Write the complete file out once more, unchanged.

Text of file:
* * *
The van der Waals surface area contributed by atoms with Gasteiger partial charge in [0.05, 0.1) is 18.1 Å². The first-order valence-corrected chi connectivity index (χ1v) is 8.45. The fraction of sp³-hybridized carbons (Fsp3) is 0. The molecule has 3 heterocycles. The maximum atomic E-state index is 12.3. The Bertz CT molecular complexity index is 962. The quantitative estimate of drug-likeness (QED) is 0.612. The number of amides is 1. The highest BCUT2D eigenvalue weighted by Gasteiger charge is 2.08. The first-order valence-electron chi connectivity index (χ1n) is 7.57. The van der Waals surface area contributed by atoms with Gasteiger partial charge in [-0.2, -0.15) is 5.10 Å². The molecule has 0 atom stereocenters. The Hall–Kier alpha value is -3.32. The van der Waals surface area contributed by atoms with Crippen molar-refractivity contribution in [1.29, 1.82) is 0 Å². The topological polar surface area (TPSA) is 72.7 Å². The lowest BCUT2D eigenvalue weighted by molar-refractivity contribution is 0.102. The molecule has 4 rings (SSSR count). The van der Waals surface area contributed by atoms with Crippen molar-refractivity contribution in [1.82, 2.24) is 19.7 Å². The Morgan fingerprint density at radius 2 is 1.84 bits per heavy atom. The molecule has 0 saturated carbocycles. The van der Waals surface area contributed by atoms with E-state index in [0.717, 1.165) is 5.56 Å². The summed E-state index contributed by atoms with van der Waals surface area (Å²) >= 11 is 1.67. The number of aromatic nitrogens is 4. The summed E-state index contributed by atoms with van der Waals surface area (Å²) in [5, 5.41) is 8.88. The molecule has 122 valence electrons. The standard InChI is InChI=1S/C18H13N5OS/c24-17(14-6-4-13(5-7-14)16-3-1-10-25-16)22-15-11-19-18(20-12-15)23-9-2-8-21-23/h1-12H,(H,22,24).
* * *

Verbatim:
The van der Waals surface area contributed by atoms with Gasteiger partial charge in [0.05, 0.1) is 18.1 Å². The first-order valence-corrected chi connectivity index (χ1v) is 8.45. The fraction of sp³-hybridized carbons (Fsp3) is 0. The molecule has 3 heterocycles. The maximum atomic E-state index is 12.3. The Bertz CT molecular complexity index is 962. The quantitative estimate of drug-likeness (QED) is 0.612. The number of amides is 1. The highest BCUT2D eigenvalue weighted by Gasteiger charge is 2.08. The first-order valence-electron chi connectivity index (χ1n) is 7.57. The van der Waals surface area contributed by atoms with Gasteiger partial charge in [-0.2, -0.15) is 5.10 Å². The molecule has 0 atom stereocenters. The Hall–Kier alpha value is -3.32. The van der Waals surface area contributed by atoms with Crippen molar-refractivity contribution in [1.29, 1.82) is 0 Å². The topological polar surface area (TPSA) is 72.7 Å². The lowest BCUT2D eigenvalue weighted by molar-refractivity contribution is 0.102. The molecule has 4 rings (SSSR count). The van der Waals surface area contributed by atoms with Crippen molar-refractivity contribution in [1.82, 2.24) is 19.7 Å². The Morgan fingerprint density at radius 2 is 1.84 bits per heavy atom. The molecule has 0 saturated carbocycles. The van der Waals surface area contributed by atoms with E-state index in [0.717, 1.165) is 5.56 Å². The summed E-state index contributed by atoms with van der Waals surface area (Å²) >= 11 is 1.67. The number of aromatic nitrogens is 4. The summed E-state index contributed by atoms with van der Waals surface area (Å²) in [5, 5.41) is 8.88. The molecule has 122 valence electrons. The standard InChI is InChI=1S/C18H13N5OS/c24-17(14-6-4-13(5-7-14)16-3-1-10-25-16)22-15-11-19-18(20-12-15)23-9-2-8-21-23/h1-12H,(H,22,24).